Wednesday, April 23, 2014

Five Sentences

Do you need more than five sentences to describe the next five years of your life? If so, you may be making things more complicated than you should. Try these five sentences on for size, and see if they feel good against your person. 


Tuesday, April 22, 2014

Building a Mission and Vision

As a school district continues on its journey to deeply embed a new vision and mission for the district that pulls us into a new era of learning throughout the district, they should have had an opportunity to look at a number of versions of vision and mission around the country. Most of the statements are dead upon completion. Some because they were designed by too few people and others because they are filled with words and jargon that holds no cultural purpose in the organization. The best ones though seem to be based around three ideas. The first is a recognition that inquiry is central to learning and that all learners, both students and adult, should have the opportunity to grow in a space of inquiry. The second is about innovation. The term innovation is in linguistic overload these days, but at the heart it is about change and ideas. For too long, schools have been places of rules, routines, and repetition, and the school with the best vision and mission statements are saying enough with those 3Rs. Finally, the best living vision and mission statements are about impact. Excellent forward-thinking schools want to make an impact on their students, community, and beyond. It is no longer good enough to make our schools better. The best spaces for learning are demanding impact in the community and beyond as well. How can all of a school's ecosystem design and own some of these central tenants of excellent mission and vision?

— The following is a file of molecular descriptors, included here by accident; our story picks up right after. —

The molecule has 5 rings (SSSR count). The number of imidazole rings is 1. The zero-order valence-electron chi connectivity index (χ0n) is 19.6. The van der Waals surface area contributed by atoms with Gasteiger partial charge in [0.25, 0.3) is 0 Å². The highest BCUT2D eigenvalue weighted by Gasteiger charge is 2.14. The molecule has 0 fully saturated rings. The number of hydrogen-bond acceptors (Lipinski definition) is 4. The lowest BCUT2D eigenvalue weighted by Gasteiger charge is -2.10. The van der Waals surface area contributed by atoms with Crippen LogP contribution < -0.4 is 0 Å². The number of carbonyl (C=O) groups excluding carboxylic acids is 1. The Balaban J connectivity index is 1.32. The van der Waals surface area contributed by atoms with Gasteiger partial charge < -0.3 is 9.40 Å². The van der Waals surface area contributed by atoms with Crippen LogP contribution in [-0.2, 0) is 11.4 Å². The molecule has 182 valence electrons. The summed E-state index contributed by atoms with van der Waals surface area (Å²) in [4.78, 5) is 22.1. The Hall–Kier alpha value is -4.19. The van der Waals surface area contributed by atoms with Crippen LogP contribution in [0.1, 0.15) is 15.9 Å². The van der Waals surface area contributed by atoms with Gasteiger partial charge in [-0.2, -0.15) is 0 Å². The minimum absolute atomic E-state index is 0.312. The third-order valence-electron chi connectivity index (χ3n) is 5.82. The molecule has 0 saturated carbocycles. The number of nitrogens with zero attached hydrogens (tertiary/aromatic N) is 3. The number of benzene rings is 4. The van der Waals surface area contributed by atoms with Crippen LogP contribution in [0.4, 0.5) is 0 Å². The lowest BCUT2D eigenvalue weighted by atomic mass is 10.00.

Monday, April 21, 2014

Why We Opted Out

I've been waiting to tell this story. I've actually been nervous about telling this story. I don't want to be the poster boy for opting out of testing in Missouri or anywhere. I have been a public educator for 19 years. I understand that there are rules and procedures that are a part of being involved with a public system of education. I also know my daughter. She is a wonderful 9-year-old that is a sponge when it comes to learning. She wants to know more about everything, and it has been a joy to support this journey from the moment that she was born.

For five years or more, I knew that these days would be coming. I knew that my preschool daughter would become my kindergarten daughter, and my kindergarten daughter would become my 3rd grade daughter. I worried that the angle of instruction in her otherwise very constructivist public school would begin to change. The language of learning would shift, and the joy of learning would give way to the worries of learning and more specifically, the worries of state testing.